Only a third of hospitality businesses currently profitable, almost half reducing opening hours: The profitability of hospitality businesses across the UK is plummeting, with only 37% currently turning a profit, according to a new sector survey. The biggest factors behind this are revealed as being the rising costs of energy (74%), goods (55%) and labour (54%). The survey – conducted by the British Beer & Pub Association, British Institute of Innkeeping and UKHospitality – comes almost a year after the government released its Hospitality Recovery Strategy. This looked to increase the resilience of the sector by improving profitability and putting pubs, bars, and restaurants at the heart of plans to revitalise local economies post-pandemic. However, the picture for hospitality businesses remains bleak, with almost half (45%) forced to reduce opening hours to avoid closing permanently, and one in six reporting they have no cash reserves. Hospitality leaders are now calling on the government to recognise the contribution sector businesses can make to the economy, while noting that less than a third (28%) are currently considering investing in their businesses because of the economic climate. The group highlights three key priorities to get the sector back on track: tackling the current inflationary headwinds facing the sector; reforms that would unleash growth potential; and a new tax and investment regime that facilitates a resilient and productive hospitality sector. In a joint statement, the trade bodies said: “These figures are extremely worrying and demonstrate the critical situation hospitality businesses across the country are currently in. Given the chance, our industry has huge growth potential and the ability to play a critical role in the levelling up of communities in every single part of the UK, but instead we are still struggling to get back on our feet properly after a turbulent two years. In the past few weeks, inflation has hit record levels and costs on key ingredients and utilities has rocketed, while consumer confidence has plummeted, resulting in fewer customers in our venues. We are weathering a perfect storm, but we can’t hold on forever. We need relief as soon as possible before the cost of doing business forces venues to close for good.”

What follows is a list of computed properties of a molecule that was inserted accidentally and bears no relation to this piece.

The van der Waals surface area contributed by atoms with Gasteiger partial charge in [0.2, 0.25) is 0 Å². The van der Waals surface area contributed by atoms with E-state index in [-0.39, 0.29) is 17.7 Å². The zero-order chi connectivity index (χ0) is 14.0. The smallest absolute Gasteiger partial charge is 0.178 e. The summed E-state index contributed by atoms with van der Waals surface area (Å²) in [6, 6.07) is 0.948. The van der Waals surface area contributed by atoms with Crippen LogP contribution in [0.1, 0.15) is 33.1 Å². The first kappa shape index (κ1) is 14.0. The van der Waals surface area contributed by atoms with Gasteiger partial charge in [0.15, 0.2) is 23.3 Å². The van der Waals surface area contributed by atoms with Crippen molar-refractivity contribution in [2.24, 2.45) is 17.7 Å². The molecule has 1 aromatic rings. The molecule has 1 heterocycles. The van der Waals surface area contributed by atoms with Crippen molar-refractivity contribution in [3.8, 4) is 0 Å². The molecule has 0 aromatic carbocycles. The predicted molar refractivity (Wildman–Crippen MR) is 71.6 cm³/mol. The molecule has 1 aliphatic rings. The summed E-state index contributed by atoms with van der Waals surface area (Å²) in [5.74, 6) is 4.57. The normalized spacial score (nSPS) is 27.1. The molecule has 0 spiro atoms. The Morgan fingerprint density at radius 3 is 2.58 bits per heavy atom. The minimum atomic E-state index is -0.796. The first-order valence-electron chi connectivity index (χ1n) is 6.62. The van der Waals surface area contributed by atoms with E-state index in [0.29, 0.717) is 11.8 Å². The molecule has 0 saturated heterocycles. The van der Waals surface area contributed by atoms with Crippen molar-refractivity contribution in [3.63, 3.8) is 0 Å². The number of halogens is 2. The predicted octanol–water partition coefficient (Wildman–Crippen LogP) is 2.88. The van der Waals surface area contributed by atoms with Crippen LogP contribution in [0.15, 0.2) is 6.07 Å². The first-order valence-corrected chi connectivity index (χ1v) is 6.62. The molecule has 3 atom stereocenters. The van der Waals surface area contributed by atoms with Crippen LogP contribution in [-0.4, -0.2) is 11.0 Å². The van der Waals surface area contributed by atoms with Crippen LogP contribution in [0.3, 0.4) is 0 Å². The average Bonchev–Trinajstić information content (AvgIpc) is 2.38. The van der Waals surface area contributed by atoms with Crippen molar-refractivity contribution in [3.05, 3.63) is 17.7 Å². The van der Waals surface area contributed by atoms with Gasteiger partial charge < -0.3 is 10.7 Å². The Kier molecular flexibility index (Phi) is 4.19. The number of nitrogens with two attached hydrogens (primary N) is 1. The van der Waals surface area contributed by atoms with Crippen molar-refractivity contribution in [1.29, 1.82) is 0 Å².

Insurers slam Stonegate’s BI interpretation as landmark high court case reaches closing submissions: Insurers have called pub company Stonegate’s interpretation of its business interruption (BI) coverage a “perversion of language”, as they set out their closing submissions in a landmark £1.1bn covid-19 BI case. The pub company is suing MS Amlin, Zurich and Liberty Mutual in a case that hinges on aggregation, with Stonegate claiming that it is entitled to a payout for each of its 760 premises, in a case that could have extensive implications for overall covid-19 losses.
Gavin Kealey QC, representing insurers, told London’s High Court that insurers did not cover Stonegate for an epidemic or pandemic, but rather for specific occurrence of a disease. He said that it was a “perversion of language” to claim otherwise, and that Stonegate’s submissions represented a “perversion of the indemnity period”. Kealey told the court Stonegate could have “netted off” furlough payments under standard accounting practices, which would reflect the “commercial reality” of the situation. He said furlough payments constituted a “pure saving”, and any other finding would leave the pub company in effect indemnified twice. The QC said: “If Stonegate had its way, it would have been over-indemnified, because it would have received substantial sums from the government in relation to its wage bill, normally payable from its turnover, and now it wants to bank it twice by getting the money from its insurers.”
In the final day of the hearing today (Tuesday, June 28), the insurers and Stonegate will both conclude their closing submissions.